In her San Francisco studio, artist Emily Prince quietly continues a work-in-progress, her vast memorial to U.S. troops whose lives were lost in Operations Iraqi Freedom and Enduring Freedom. The artwork she’s created, completely by hand, consists of thousands of individual, wallet-size portraits, finely drawn in graphite, that, when arranged on a wall, create a very large map of America.
Conceived by Prince on November 4, 2004, the day after the last presidential election, her project American Servicemen and Women Who Have Died in Iraq and Afghanistan (but Not including the Wounded, nor the Iraqis, nor the Afghanis) was prominently displayed at the 52nd Venice Biennale, the historic and prestigious international art festival held in Italy last summer through fall. Prince, then 26, was one of the youngest artists invited to participate. “I was stunned,” she says. “I never thought my work would be in it at any point, and certainly not now.”
Before leaving for Venice, she confessed some fears regarding reception, but reports Prince, “People were so kind to me there. I met artists from several continents who were directly kind to me about my work.” Her apprehensions about physically installing the work there (“because it’s such a large piece and the size is always changing — I wasn’t even sure that it would fit”) quickly dissipated as an eager crew composed of artist Shaun O’ Dell (her husband), two Italian art students, a gallery rep from New York, and a Greek journalist who just happened to be going through the gallery helped her pin the portraits in place (to specific locations representing their hometowns), finishing well ahead of time.
During the 10 days she spent there, Prince was pleased to see such attentive crowds viewing the work, including a group of women janitors who paused each evening to study the portraits. She also had some time to herself, to view pieces by other artists. “When I saw their work, I was just amazed to be among them,” says Prince. “It felt like a great privilege to have the experience not just of being in the show but seeing it too.”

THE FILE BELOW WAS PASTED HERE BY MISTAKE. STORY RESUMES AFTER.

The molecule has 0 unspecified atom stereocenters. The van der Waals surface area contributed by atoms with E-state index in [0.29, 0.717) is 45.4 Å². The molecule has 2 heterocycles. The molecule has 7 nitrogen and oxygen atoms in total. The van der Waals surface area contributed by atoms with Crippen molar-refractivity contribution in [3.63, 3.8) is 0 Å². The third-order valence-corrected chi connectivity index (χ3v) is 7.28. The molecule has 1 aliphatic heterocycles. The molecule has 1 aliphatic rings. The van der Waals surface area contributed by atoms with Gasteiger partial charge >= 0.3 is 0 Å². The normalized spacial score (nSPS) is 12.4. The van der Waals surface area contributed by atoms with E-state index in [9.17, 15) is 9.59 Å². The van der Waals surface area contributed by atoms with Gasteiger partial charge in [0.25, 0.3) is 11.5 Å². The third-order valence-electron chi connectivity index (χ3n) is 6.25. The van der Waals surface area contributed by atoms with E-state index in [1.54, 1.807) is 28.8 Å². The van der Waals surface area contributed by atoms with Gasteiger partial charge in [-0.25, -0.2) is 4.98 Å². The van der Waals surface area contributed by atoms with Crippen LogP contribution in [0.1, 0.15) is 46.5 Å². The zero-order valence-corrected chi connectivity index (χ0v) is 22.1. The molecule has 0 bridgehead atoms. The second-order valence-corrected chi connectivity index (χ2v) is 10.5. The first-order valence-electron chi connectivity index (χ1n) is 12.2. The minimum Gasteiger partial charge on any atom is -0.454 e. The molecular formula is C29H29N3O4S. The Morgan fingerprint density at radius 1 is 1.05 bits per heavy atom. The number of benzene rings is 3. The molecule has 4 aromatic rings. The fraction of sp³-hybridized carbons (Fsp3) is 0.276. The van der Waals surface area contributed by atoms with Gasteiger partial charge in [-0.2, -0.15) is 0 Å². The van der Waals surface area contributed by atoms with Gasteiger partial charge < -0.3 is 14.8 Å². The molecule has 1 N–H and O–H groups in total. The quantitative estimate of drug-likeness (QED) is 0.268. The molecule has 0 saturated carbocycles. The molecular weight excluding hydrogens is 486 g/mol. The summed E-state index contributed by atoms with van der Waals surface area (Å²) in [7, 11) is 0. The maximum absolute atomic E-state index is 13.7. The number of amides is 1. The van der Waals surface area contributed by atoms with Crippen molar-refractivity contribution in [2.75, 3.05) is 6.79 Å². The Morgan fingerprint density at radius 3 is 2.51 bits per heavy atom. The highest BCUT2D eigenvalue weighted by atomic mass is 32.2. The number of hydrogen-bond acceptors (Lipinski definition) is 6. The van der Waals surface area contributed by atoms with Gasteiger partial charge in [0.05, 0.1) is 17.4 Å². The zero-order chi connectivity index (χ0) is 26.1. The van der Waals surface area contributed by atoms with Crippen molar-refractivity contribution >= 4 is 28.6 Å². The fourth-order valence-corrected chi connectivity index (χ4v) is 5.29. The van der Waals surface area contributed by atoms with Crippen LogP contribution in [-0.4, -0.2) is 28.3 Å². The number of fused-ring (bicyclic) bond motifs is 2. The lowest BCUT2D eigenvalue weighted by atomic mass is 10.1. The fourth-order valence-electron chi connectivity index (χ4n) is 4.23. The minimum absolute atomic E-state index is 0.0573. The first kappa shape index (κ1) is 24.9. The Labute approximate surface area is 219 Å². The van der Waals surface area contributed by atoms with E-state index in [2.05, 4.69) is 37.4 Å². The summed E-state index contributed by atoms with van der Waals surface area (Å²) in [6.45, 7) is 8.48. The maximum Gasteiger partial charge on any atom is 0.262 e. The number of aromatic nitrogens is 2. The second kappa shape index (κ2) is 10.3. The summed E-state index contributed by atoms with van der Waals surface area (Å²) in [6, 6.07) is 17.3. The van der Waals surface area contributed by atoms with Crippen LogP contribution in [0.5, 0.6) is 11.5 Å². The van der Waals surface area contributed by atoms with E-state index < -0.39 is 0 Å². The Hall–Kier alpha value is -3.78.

Committed to the project, for as long as the war continues, Prince makes weekly visits to The Military Times, an online memorial site, where casualties, as confirmed by U.S. Central Command, are listed and photographs and biographical details can often be found. She saves the information she finds there in a journal. She uses 4 x 3 inch sheets of vellum for the portraits, in colors meant to correspond to the race of each soldier, as a way to document racial demographics. Her project also includes a chronology of military deployment and casualties.
Most moving are portraits on which she has included remembrances from family and friends of the soldiers. For example, a private first class from Troy Alabama, 21, is remembered by his sister as a “big teddy bear” of a brother who “would do anything for you.” Another portrait shows a 19-year-old service woman from Davenport, Iowa, who “was determined in everything she did” and wrote to her parents that “being deployed was one of the hardest things.” A high school teacher remembers a serviceman, 18, from Paradise, California, who was a “deep thinker” and excelled at math and physics, “who had a bright future as an engineer.”
Prince, who grew up in the Sierras in Gold Run (pop.125), says her artworks (including an exhibit called Familiar at the Eleanor Harwood Gallery in San Francisco in which she catalogued all the hats, all the lamps, and other items in her apartment) share common threads: they map her environment and focus on things, one at a time. “It’s the way I look at the world,” she says. Spending time with each soldier’s face is her way of engaging with the information on a personal level “somewhat akin to prayer.”
Though the portraits are a large part of her practice, Prince devotes most of her time to the MFA program at Berkeley, where she’s been studying with Ann Walsh, Justine Taylor, and Brody Reiman, faculty in Art Practice whom she calls “very supportive.” With an undergraduate degree in studio art and psychology from Stanford, she chose graduate school at Berkeley because she had been questioning her work and needed “a safe place to experiment.” She also wanted to try her hand at teaching here. Fall semester, she taught an introductory art class to 26 undergrads and found that she “thoroughly loved it.” In May Prince will present a new work, using animation to show passage of time, in the MFA Exhibit on campus.
See more of Emily’s artwork:
Emily Prince photograph: © Michael Winokur Photography
—by Lisa Harrington (originally published in The Graduate magazine, Spring 2008)